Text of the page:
Oakland law enforcement officers, like other officers across the state of California, use field sobriety tests to help determine if drivers are intoxicated or driving under the influence of drugs or alcohol (DUI). Field sobriety tests results are not always used in court to convict a defendant of DUI, but they are used to provide probable cause for a DUI arrest.
Field sobriety tests were standardized in the late 1970s by the National Highway Traffic Safety Administration (NHTSA) with the help of the Southern California Research Institute. The standardized test is comprised of three testing components: the horizontal gaze nystagmus test, the one leg stand test and the walk the line test. These tests have been scientifically proven to provide evidence of intoxication.
All states, including California, have made it illegal for drivers to operate a motor vehicle if their BAC or blood alcohol concentration is 0.08% or higher. Oakland drivers may also be charged with DUI or driving under the influence of drugs or alcohol if they are “unable to drive a vehicle with the caution of a sober person, using ordinary care, under similar circumstances”. Oakland officers who witness any type of illegal or erratic driving actions and have probable cause to believe a driver is intoxicated have the legal authority to stop the driver and ask them to submit to an Oakland field sobriety test.
Hiring an Oakland DUI Lawyer
Drivers who have failed a field sobriety test in Oakland, California, should contact an Oakland DUI lawyer. DUI lawyers in Oakland can help the driver potentially get their DUI charges reduced or dismissed. If a dismissal is not possible, a DUI lawyer may be able to negotiate a more favorable DUI sentence. DUI attorneys can build solid DUI defenses for their Oakland clients and help their clients avoid high fines, probation and potential jail sentences. Oakland DUI attorneys can not guarantee a dismissal, but they can provide professional, affordable DUI help.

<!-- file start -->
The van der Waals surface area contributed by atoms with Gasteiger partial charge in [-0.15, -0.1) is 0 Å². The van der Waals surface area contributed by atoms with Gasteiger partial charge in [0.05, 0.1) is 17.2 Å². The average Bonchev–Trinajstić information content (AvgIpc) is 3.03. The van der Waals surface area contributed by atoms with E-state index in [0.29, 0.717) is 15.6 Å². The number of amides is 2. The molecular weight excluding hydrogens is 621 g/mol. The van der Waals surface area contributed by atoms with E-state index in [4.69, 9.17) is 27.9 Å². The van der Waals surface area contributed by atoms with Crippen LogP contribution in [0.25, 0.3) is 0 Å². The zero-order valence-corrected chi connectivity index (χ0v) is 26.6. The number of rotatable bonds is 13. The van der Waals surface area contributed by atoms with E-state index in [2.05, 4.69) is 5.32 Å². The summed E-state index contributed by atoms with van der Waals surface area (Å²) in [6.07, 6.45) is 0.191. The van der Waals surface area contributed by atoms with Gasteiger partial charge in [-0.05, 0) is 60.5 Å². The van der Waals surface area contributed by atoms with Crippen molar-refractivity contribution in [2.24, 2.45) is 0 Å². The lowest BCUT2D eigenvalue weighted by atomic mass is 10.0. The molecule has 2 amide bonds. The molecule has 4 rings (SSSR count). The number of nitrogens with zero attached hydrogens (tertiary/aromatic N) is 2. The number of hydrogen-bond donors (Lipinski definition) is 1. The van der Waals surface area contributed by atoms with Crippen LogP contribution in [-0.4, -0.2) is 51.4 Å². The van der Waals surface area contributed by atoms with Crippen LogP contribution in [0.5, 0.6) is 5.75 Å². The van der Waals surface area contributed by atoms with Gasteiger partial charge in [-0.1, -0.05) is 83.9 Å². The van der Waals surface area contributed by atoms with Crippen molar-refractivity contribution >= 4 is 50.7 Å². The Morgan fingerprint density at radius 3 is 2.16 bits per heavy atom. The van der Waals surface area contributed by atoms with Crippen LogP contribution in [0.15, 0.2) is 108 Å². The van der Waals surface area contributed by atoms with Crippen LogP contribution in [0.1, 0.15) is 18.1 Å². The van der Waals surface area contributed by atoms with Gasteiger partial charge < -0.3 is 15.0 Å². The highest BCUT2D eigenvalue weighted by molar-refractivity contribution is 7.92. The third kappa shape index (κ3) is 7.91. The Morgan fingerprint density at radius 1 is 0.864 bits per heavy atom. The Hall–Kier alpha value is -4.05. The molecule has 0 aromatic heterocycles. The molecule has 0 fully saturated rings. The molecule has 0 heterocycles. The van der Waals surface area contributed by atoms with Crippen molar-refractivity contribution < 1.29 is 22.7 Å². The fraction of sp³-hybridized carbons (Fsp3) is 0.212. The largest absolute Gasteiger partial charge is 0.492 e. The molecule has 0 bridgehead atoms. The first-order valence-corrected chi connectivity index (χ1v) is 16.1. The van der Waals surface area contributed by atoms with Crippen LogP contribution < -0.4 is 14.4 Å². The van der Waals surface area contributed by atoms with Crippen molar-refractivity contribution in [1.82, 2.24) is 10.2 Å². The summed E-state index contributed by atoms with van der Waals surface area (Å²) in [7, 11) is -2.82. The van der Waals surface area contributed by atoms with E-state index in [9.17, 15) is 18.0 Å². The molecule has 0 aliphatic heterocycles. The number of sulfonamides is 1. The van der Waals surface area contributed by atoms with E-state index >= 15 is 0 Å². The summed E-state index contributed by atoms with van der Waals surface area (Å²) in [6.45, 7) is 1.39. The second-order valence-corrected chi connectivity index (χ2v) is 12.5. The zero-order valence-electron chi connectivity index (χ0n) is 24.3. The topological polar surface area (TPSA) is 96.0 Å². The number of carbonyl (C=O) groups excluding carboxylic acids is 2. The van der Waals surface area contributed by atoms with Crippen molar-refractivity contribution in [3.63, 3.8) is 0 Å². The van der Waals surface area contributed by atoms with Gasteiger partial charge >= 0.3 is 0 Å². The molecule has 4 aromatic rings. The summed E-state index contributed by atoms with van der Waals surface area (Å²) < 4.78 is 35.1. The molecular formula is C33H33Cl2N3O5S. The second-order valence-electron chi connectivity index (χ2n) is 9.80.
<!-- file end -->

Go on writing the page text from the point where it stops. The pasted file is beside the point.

Horizontal Gaze Nystagmus
The horizontal gaze nystagmus test allows the police officer to test the nystagmus or the “congenital or acquired persistent, rapid, involuntary, and oscillatory movement of the eyeball.” To test the nystagmus the officer will move an object, generally a pen or small light, in front of the driver’s face and ask them to follow the light with out moving their head. Intoxicated drivers are less able to control their eye movements and their eyes generally have an exaggerated or jerking motion as they track the object. Sober drivers are generally able to track the light with a slow coordinated motion, unless they are taking certain types of medication, have neurological issues or have a congenital eye defect.
Walk and Turn Test
The walk and turn test has been developed to test a driver’s ability to perform a variety of simple tasks which most sober drivers can easily do. Drivers are asked to stand straight, face forward and walk heel to toe for 9 steps, turn and walk back. Can the driver stand straight and walk down the line with out falling, swaying or using their arms for balance? Did the driver follow directions? Did the driver walk heel to toe? The officer will evaluate each of these elements of the test. Multiple failures can be an indication of intoxication. Prior to the test, the Oakland officer should allow the driver to remove uncomfortable footwear, give clear instructions and make sure the test is performed on a solid, dry, flat surface.
One Leg Stand Test
The one leg stand test is similar to the walk the line test. It also measures the ability of Oakland drivers to complete a series of simple tasks. Oakland drivers are asked to stand straight, their arms to their sides and their face forward. The driver must raise one of their feet approximately 6 inches from the ground and count for 30 seconds aloud. Swaying, falling, losing count, or using their hands for balance is not allowed. The officer will track all testing failures. Multiple failures can be an indication of intoxication.
Refusing a Field Sobriety Test in Oakland, California
Can Oakland drivers refuse to submit to a field sobriety test? Yes, it is legal, but officers may have enough evidence of DUI with out the results of the test and decide to arrest the driver anyway.
Under California’s Implied Consent Laws, Oakland drivers have given their “implied consent” to submit to a chemical test of their breath, blood or urine if asked to do so by an Oakland police officer. Drivers who refuse to submit to a chemical test may have their California driver’s license immediately suspended. License suspensions can be challenged by filing an administrative appeal with in specified number of days from the DUI arrest.
If you have failed a field sobriety test in Oakland, California, or if you have refused to take a chemical test and need help filing the license suspension appeal paperwork, contact a DUI lawyer in Oakland. DUI attorneys in California can make sure you get the help you need and get you back on the road as soon as possible.